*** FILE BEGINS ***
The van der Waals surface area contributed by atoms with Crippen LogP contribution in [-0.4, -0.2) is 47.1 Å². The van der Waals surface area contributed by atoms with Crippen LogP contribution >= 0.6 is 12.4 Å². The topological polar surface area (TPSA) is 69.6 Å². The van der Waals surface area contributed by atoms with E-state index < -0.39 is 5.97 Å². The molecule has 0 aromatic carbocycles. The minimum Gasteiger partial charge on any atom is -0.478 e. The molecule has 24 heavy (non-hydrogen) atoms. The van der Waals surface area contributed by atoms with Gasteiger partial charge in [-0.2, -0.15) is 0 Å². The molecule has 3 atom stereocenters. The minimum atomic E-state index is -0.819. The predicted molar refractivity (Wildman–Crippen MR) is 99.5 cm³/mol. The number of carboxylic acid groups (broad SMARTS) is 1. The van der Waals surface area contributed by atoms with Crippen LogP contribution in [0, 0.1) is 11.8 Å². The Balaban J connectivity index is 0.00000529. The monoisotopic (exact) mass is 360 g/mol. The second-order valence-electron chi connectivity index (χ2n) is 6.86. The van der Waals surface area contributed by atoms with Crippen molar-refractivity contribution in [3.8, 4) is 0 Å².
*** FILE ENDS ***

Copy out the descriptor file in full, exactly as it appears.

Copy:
The van der Waals surface area contributed by atoms with Crippen LogP contribution in [-0.4, -0.2) is 47.1 Å². The van der Waals surface area contributed by atoms with Crippen LogP contribution >= 0.6 is 12.4 Å². The topological polar surface area (TPSA) is 69.6 Å². The van der Waals surface area contributed by atoms with E-state index < -0.39 is 5.97 Å². The molecule has 0 aromatic carbocycles. The minimum Gasteiger partial charge on any atom is -0.478 e. The molecule has 24 heavy (non-hydrogen) atoms. The van der Waals surface area contributed by atoms with Gasteiger partial charge in [-0.2, -0.15) is 0 Å². The molecule has 3 atom stereocenters. The minimum atomic E-state index is -0.819. The predicted molar refractivity (Wildman–Crippen MR) is 99.5 cm³/mol. The number of carboxylic acid groups (broad SMARTS) is 1. The van der Waals surface area contributed by atoms with Crippen LogP contribution in [0, 0.1) is 11.8 Å². The Balaban J connectivity index is 0.00000529. The monoisotopic (exact) mass is 360 g/mol. The second-order valence-electron chi connectivity index (χ2n) is 6.86. The van der Waals surface area contributed by atoms with Crippen molar-refractivity contribution in [3.8, 4) is 0 Å².